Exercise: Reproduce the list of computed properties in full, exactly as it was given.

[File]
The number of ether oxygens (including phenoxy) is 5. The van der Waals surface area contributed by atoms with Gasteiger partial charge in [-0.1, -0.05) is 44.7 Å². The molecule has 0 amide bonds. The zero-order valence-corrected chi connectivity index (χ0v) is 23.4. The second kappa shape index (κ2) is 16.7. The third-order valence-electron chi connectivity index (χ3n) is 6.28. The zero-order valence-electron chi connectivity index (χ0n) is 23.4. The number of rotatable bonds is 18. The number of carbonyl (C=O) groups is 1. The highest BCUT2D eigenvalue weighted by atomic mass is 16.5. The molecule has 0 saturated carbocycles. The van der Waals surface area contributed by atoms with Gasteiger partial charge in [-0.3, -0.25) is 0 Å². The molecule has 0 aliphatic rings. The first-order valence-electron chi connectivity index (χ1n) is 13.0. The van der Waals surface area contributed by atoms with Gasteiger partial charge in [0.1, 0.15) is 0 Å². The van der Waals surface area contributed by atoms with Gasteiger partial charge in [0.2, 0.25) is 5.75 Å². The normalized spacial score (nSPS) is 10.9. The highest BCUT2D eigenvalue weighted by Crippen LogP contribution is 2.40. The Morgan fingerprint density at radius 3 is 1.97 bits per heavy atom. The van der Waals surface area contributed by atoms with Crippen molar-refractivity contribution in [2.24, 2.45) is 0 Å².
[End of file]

The number of ether oxygens (including phenoxy) is 5. The van der Waals surface area contributed by atoms with Gasteiger partial charge in [-0.1, -0.05) is 44.7 Å². The molecule has 0 amide bonds. The zero-order valence-corrected chi connectivity index (χ0v) is 23.4. The second kappa shape index (κ2) is 16.7. The third-order valence-electron chi connectivity index (χ3n) is 6.28. The zero-order valence-electron chi connectivity index (χ0n) is 23.4. The number of rotatable bonds is 18. The number of carbonyl (C=O) groups is 1. The highest BCUT2D eigenvalue weighted by atomic mass is 16.5. The molecule has 0 saturated carbocycles. The van der Waals surface area contributed by atoms with Gasteiger partial charge in [-0.3, -0.25) is 0 Å². The molecule has 0 aliphatic rings. The first-order valence-electron chi connectivity index (χ1n) is 13.0. The van der Waals surface area contributed by atoms with Gasteiger partial charge in [0.1, 0.15) is 0 Å². The van der Waals surface area contributed by atoms with Gasteiger partial charge in [0.2, 0.25) is 5.75 Å². The normalized spacial score (nSPS) is 10.9. The highest BCUT2D eigenvalue weighted by Crippen LogP contribution is 2.40. The Morgan fingerprint density at radius 3 is 1.97 bits per heavy atom. The van der Waals surface area contributed by atoms with Crippen molar-refractivity contribution in [2.24, 2.45) is 0 Å².